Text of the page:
News & Views
Dixcart News features a selection of topical Articles. Please feel free to use ‘Search’ or the Filters below to locate the Article that best matches your needs and interests.
Guernsey Foundations – Key Features and a Unique Point of Difference
The Key Difference Between a Foundation and a Trust
The main difference between a Foundation and a Trust is that a Foundation is a legal entity and owns its assets in its own right as opposed to a Trust, where the assets are legally owned by the Trustees, who hold them for the benefit of the Beneficiaries under the terms of a Trust Deed.
A Foundation creates a separate legal entity with its own legal personality, distinct from the Founder(s), Council or Beneficiaries. A Foundation has a number of characteristics that are similar to those of a company having a separate legal personality and a management board known as a Council. However, importantly, it is entirely independent and has no shares and no members, nor any concept of share capital.
Beneficiaries and a Unique Feature of a Guernsey Foundation
A Beneficiary of a Foundation is anyone who is entitled to benefit from that Foundation. Beneficiaries must be identified by name or by their relationship to another person.
- A unique aspect of Guernsey Foundation Law is that it provides for both enfranchised and disenfranchised Beneficiaries.
An enfranchised Beneficiary is; entitled to a copy of the Constitution, the records and accounts of the Foundation, and can apply to the Court to change the Purposes, or to revoke or dissolve a Foundation.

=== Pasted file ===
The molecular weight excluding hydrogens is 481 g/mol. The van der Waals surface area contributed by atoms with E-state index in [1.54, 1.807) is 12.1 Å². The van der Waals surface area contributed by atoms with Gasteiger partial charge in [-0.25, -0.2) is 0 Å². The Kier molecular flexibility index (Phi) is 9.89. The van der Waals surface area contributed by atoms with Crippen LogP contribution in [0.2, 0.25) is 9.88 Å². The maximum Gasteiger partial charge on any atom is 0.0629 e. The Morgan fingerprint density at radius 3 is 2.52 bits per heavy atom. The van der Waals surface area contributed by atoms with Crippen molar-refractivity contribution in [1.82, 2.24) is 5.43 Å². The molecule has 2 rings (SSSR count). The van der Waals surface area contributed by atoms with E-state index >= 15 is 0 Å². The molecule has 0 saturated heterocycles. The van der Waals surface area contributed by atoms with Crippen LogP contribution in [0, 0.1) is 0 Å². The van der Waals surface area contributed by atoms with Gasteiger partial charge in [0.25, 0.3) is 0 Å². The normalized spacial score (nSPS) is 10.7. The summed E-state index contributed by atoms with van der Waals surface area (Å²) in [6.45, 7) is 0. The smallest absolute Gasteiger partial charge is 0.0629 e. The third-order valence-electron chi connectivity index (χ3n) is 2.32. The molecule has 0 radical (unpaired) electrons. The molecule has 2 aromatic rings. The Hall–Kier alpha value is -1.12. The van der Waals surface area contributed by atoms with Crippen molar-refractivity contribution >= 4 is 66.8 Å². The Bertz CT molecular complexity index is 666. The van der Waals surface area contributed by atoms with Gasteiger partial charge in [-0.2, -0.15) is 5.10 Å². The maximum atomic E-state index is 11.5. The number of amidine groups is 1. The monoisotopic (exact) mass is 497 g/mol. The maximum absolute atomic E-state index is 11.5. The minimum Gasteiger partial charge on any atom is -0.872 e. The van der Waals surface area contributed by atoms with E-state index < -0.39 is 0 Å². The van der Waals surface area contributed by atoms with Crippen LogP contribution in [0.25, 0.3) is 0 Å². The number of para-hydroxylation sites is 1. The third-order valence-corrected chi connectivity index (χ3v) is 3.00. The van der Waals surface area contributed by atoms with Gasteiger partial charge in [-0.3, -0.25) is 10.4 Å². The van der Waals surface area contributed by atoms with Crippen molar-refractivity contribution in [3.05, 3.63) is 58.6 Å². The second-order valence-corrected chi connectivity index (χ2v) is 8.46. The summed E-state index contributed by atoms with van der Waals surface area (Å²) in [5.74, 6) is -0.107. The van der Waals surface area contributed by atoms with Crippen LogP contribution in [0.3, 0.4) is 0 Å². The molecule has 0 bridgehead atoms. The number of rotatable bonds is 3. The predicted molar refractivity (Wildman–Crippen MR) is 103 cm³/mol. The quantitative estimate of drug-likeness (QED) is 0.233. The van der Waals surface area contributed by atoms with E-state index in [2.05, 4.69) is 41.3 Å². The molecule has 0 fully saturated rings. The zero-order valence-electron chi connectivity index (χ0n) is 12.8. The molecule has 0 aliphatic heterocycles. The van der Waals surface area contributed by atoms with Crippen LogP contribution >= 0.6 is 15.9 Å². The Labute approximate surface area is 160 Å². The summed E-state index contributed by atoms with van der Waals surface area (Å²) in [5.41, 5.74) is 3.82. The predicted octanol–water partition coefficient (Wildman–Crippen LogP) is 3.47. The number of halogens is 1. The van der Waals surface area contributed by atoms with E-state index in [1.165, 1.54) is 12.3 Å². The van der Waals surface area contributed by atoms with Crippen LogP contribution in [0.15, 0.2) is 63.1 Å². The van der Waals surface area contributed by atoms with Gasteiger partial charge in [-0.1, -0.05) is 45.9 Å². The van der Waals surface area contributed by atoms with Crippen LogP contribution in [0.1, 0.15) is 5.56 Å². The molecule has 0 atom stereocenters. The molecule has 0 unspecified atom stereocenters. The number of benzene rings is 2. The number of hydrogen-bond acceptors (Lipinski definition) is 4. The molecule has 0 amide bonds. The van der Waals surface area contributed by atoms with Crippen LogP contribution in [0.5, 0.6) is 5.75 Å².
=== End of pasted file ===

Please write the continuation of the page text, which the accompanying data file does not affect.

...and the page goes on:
Subject to the terms of the Constitution, disenfranchised Beneficiaries are not entitled to any information. This is a novel feature of Guernsey Foundations and is not found in any other jurisdiction.
The use of disenfranchised Beneficiaries may be attractive for family arrangements where there is a desire to protect the younger generation from the potentially corrosive effects of the knowledge of substantial wealth. Once the reason for a disenfranchised Beneficiary’s classification, such as age, disappears, they may then become an enfranchised Beneficiary.
A Foundation comes into being on registration of its statutory documents with the Registrar.
In order to register a Foundation the following documents and information need to be provided:
- The Charter
- A declaration signed by the Founder (or his agent)
- The names and addresses of the proposed Councillors and their consents to act
- The name and address of the proposed Guardian (if any), and his consent to act
- The address and telephone number of the registered office of the Foundation in Guernsey
- The registration fee
Provided that the name is not unlawful or already taken and the Purpose is not contrary to the Law of Guernsey, the Foundation will then be registered, and given a number and a Certificate of Registration.
At this point the Foundation becomes a legal entity separate from its Founder, the foundation officials (the Councillors and any Guardian), or Beneficiaries. The Registrar has discretion regarding whether or not a Foundation will be subject to an annual renewal process and, like a company, a Foundation can have perpetual existence.
Key Features of a Guernsey Foundation
- The Council
A Guernsey Foundation is managed by a Council comprised of at least two Councillors, except where the constitution permits a single Councillor. If neither the Councillors nor the Guardian is a Guernsey licensed fiduciary, then the Foundation will require a Guernsey resident agent to hold the Foundation’s records within the jurisdiction.